Isolates of NDV belonging to the genotype VI group have been recovered from pigeons, doves, and chicken in the Northern (Kano and Jigawa) as well as the Southern (Oyo and Lagos) parts of Nigeria (Table 2). They are classified into subgenotypes VIg, VIh, and VIi with the overall average evolutionary divergence among the three subgenotypes being 7.3%. The highest genetic distance among these groups occurs between the subgenotypes VIh and VIi (Table 2). Surprisingly, the Nigerian genotype VIg isolates share a high degree of phylogenetic relationship with the Russian, Egyptian, and Ukrainian isolates whereas the genotype VIh isolates are more related to the pigeon paramyxovirus isolated from wild birds in Kenya (Figure 1(a)). On the other hand, the isolates grouped under subgenotypes VIi form the same phylogenetic cluster with the Italian strains. These close genetic relationships among the isolates could be of epidemiological significance and certainly suggest a recent common ancestry during their evolution [52, 53]. Given that these viruses can easily be transmitted from pigeons and doves to domesticated chicken especially at ecological contact surfaces [8284] and that some of them have been shown to dramatically gain virulence upon a few passages in chicken [85, 86], their occurrence in Nigerian pigeon population economically threatens the poultry subsector in the country. Thus, there is a need to intensify disease surveillance in live birds markets, households, and commercial poultry farms, so that disease epidemics due to these isolates can be quickly detected and contained.

Isolates belonging to genotype XIV are the most predominantly isolated strains of NDV in Nigeria. Both subgenotypes, XIVa and XIVb, have been recovered from domestic birds found in the North-West (Sokoto, Kaduna, Jigawa), North-Central (Benue, Kogi), North-East (Taraba and Yobe), and South-Western parts of the country (Lagos) (Table 1). The intergroup genetic distance between the two subgenotypes averages at 6.7% (Table 3). Meanwhile, subgenotype XIVa isolates appear to be more genetically diverse, having an average intragenotype evolutionary divergence of 2.6%. On the other hand, isolates in the subgenotype XIVb are less divergent with about 98.6% overall mean similarity among themselves (data not shown). Phylogenetically, the genotype XIVa isolates form a cluster with some strains in Niger Republic while the Nigerian genotype XIVb isolates tend to be more closely related to the 2009 isolates from Benin Republic (Figure 1(b)). Interestingly, the isolates in genotype XIVa that share the highest nucleotide similarity with those from Niger Republic were all obtained from Sokoto State which shares a direct international border with Niger Republic. Their intimate phylogenetic relationship could therefore be partially explained by the cross border movements between the two countries which may facilitate the spread of the virus from one place to another. Notably, all genotype XIV isolates are so far restricted in distribution to only the West African subregion where they cause havoc in the regional poultry industry [11]. However, their emergence in other parts of the continent within the next few years would not be unexpected given the poor transboundary biosecurity measures in most of the African countries.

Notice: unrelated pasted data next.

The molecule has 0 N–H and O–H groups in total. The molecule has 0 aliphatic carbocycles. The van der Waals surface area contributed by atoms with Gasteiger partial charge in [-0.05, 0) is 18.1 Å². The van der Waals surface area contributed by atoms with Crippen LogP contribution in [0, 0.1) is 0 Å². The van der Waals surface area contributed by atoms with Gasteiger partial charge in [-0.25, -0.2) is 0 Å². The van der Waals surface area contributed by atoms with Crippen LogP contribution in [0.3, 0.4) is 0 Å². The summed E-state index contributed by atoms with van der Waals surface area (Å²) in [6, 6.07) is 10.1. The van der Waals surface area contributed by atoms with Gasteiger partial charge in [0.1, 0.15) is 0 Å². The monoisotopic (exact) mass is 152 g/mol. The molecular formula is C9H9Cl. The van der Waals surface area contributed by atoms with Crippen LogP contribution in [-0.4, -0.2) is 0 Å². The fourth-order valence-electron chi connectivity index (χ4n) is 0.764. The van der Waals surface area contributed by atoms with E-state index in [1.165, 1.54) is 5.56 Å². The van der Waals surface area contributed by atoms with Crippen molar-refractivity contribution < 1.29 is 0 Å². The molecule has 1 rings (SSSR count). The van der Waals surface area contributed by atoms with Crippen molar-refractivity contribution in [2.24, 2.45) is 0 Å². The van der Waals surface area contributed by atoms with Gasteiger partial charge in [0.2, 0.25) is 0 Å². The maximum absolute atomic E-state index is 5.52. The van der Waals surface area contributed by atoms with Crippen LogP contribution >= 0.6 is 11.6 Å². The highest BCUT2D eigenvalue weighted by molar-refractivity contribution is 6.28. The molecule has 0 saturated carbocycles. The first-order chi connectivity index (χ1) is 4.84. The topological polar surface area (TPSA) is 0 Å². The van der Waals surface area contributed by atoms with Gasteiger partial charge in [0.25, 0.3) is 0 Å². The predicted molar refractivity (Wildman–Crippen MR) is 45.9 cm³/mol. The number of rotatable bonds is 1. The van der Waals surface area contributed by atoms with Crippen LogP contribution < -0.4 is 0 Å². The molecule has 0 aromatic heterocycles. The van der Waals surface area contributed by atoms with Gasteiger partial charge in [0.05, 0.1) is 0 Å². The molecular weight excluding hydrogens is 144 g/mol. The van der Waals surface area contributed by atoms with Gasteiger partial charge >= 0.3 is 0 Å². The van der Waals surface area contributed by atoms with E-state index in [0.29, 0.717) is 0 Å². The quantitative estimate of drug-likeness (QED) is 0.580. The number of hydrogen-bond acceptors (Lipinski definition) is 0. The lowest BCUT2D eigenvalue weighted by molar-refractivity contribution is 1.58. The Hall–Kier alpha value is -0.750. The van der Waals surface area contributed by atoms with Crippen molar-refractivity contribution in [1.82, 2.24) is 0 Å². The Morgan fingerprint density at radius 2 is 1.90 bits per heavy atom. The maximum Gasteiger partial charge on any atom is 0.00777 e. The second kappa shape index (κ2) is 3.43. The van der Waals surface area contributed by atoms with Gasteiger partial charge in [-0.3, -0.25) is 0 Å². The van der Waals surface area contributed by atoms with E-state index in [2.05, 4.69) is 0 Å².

VIg (0.005)(0.006)(0.007)(0.008)(0.007)(0.007)(0.008)

The table shows number of base differences per site from averaging over all sequence pairs between groups. Standard error estimate(s) are shown above the diagonal and were obtained by a bootstrap procedure (500 replicates). The analysis involved 120 nucleotide sequences. Codon positions included were 1st+2nd+3rd+Noncoding. All positions containing gaps and missing data were eliminated. Evolutionary analyses were conducted in MEGA6 [28].